D. Andrault, M. Muñoz, G. Pesce, V. Cerantola, A. Chumakov, I. Kantor, S. Pascarelli, R. Rüffer, L. Hennet
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Geochem. Persp. Let. (2017) 6, 5–10 | doi: 10.7185/geochemlet.1801 | Published 18 January 2018

Comment on “Repulsion between calcite crystals and grain detachment during water-rock interaction” by Levenson and Emmanuel, 2017

Comment on “Repulsion between calcite crystals and grain detachment during water-rock interaction” by Levenson and Emmanuel, 2017:
Levenson and Emmanuel suggested recently that the mechanism of carbonate rock weathering in fluids is not limited to nanoscale processes but that chemico-mechanical processes also take place at the micrometre scale, such as grain detachment from the material surface. This phenomenon was first observed in flowing liquids (Levenson and Emmanuel, 2016). In this case, the removal of the grain was understood to be a consequence both of mineral dissolution at grain boundaries and shear stress imposed by the fluid on the grain. Unexpectedly, this grain removal process has been subsequently observed in quiescent liquids. From these experiments, Levenson and Emmanuel (2017) showed atomic force microscopy (AFM) pictures where grains unambiguously disappeared from the surface, even when the rock was left in a solution at rest. The expulsion of the grains was interpreted to result from dissolution and from repulsive forces between the grain surface and the underlying surface. Based on AFM measurements, such repulsion is believed to be caused by interactions between the Debye layers, as well as hydration of the strongly hydrophilic calcite surfaces (Røyne et al., 2015).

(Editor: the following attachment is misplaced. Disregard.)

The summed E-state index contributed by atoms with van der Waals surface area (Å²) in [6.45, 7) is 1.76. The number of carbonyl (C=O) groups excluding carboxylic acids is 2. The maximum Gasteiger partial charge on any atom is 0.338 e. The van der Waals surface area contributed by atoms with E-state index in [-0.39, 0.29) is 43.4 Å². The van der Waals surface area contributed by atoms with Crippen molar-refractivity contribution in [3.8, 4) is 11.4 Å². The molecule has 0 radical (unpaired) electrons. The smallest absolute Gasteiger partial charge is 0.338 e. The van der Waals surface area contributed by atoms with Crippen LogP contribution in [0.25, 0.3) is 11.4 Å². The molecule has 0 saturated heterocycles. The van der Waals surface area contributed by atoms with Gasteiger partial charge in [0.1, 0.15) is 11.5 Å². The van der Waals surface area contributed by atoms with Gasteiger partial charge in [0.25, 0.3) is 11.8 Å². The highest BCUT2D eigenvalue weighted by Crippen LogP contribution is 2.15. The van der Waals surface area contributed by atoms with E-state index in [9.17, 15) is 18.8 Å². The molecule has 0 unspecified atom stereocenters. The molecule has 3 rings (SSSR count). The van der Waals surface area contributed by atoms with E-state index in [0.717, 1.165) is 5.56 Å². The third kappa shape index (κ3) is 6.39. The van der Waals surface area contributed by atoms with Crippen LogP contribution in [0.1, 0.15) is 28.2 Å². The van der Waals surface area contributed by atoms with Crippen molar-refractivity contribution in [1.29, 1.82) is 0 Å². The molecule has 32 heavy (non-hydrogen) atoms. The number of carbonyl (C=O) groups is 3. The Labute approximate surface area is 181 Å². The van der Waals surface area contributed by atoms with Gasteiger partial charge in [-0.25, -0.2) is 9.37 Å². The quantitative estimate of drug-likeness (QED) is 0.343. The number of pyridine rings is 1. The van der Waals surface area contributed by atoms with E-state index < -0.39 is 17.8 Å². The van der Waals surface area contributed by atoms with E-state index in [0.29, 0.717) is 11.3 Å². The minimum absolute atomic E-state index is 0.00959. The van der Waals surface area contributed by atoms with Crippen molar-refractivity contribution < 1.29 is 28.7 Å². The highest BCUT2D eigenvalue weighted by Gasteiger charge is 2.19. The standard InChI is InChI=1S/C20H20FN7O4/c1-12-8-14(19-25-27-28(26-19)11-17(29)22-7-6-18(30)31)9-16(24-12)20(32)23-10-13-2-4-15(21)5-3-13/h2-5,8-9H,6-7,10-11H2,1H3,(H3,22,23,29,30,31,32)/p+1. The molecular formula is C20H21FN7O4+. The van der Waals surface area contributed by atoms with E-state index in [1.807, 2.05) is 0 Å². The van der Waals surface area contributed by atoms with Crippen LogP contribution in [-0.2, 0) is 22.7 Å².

M. Le Merrer, J. Colombani
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Geochem. Persp. Let. (2017) 6, 1-2 | doi: 10.7185/geochemlet.1747 | Published 27 December 2017

Reply to comment on “Repulsion between calcite crystals and grain detachment during water-rock interaction” by Le Merrer and Colombani, 2017

Reply to comment on “Repulsion between calcite crystals and grain detachment during water-rock interaction” by Levenson and Emmanuel, 2017:
The comment by Le Merrer and Colombani (2017) focuses on the mechanisms that could account for our experiments, in which we observed the detachment of micrometre scale calcite grains from the surface of micritic limestone during contact with a reactive fluid (Levenson and Emmanuel, 2017). They discuss some of the forces acting on the grains and imply that our observations are likely to be artefacts of the experimental method. Furthermore, they suggest that because our measured calcite dissolution rates do not match exactly the dependence on ionic strength predicted by Colombani (2016), an “unidentified phenomenon” could be at play in our experiments. While Le Merrer and Colombani (2017) raise some valid points, we think that an alternative interpretation is possible. We are pleased to be able to discuss these aspects of our paper in greater detail.


Y. Levenson, S. Emmanuel
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Geochem. Persp. Let. (2017) 6,3-4 | doi: 10.7185/geochemlet.1748 | Published 27 December 2017